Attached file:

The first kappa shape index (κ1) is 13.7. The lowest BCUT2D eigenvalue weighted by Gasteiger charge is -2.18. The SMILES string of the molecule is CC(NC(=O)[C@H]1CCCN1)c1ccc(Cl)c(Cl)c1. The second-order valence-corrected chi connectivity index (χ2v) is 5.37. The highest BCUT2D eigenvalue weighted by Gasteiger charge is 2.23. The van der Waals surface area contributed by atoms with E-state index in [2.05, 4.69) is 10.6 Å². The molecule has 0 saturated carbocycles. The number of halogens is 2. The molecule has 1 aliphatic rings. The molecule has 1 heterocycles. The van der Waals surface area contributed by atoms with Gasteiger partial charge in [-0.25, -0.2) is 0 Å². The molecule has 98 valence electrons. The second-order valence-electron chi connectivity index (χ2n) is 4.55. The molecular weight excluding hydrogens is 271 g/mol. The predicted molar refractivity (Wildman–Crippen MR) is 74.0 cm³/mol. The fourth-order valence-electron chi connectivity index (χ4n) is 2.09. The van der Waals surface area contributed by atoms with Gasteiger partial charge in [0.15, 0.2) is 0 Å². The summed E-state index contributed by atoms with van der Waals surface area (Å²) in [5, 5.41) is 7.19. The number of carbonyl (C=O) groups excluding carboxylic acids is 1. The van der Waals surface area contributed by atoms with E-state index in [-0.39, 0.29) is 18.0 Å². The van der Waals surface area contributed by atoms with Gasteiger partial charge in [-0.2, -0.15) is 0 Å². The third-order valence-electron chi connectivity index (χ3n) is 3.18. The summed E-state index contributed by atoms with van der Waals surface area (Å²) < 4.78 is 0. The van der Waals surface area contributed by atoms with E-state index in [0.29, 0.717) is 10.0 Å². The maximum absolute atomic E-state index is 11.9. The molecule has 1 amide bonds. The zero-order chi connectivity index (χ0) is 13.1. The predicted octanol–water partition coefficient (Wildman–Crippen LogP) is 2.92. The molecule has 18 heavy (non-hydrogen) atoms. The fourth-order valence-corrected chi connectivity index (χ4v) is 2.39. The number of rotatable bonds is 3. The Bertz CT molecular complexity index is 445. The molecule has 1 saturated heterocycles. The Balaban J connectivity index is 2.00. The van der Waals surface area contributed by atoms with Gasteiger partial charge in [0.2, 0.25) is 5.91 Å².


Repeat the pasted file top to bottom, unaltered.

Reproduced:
The first kappa shape index (κ1) is 13.7. The lowest BCUT2D eigenvalue weighted by Gasteiger charge is -2.18. The SMILES string of the molecule is CC(NC(=O)[C@H]1CCCN1)c1ccc(Cl)c(Cl)c1. The second-order valence-corrected chi connectivity index (χ2v) is 5.37. The highest BCUT2D eigenvalue weighted by Gasteiger charge is 2.23. The van der Waals surface area contributed by atoms with E-state index in [2.05, 4.69) is 10.6 Å². The molecule has 0 saturated carbocycles. The number of halogens is 2. The molecule has 1 aliphatic rings. The molecule has 1 heterocycles. The van der Waals surface area contributed by atoms with Gasteiger partial charge in [-0.25, -0.2) is 0 Å². The molecule has 98 valence electrons. The second-order valence-electron chi connectivity index (χ2n) is 4.55. The molecular weight excluding hydrogens is 271 g/mol. The predicted molar refractivity (Wildman–Crippen MR) is 74.0 cm³/mol. The fourth-order valence-electron chi connectivity index (χ4n) is 2.09. The van der Waals surface area contributed by atoms with Gasteiger partial charge in [0.15, 0.2) is 0 Å². The summed E-state index contributed by atoms with van der Waals surface area (Å²) in [5, 5.41) is 7.19. The number of carbonyl (C=O) groups excluding carboxylic acids is 1. The van der Waals surface area contributed by atoms with E-state index in [-0.39, 0.29) is 18.0 Å². The van der Waals surface area contributed by atoms with Gasteiger partial charge in [-0.2, -0.15) is 0 Å². The third-order valence-electron chi connectivity index (χ3n) is 3.18. The summed E-state index contributed by atoms with van der Waals surface area (Å²) < 4.78 is 0. The van der Waals surface area contributed by atoms with E-state index in [0.29, 0.717) is 10.0 Å². The maximum absolute atomic E-state index is 11.9. The molecule has 1 amide bonds. The zero-order chi connectivity index (χ0) is 13.1. The predicted octanol–water partition coefficient (Wildman–Crippen LogP) is 2.92. The molecule has 18 heavy (non-hydrogen) atoms. The fourth-order valence-corrected chi connectivity index (χ4v) is 2.39. The number of rotatable bonds is 3. The Bertz CT molecular complexity index is 445. The molecule has 1 saturated heterocycles. The Balaban J connectivity index is 2.00. The van der Waals surface area contributed by atoms with Gasteiger partial charge in [0.2, 0.25) is 5.91 Å².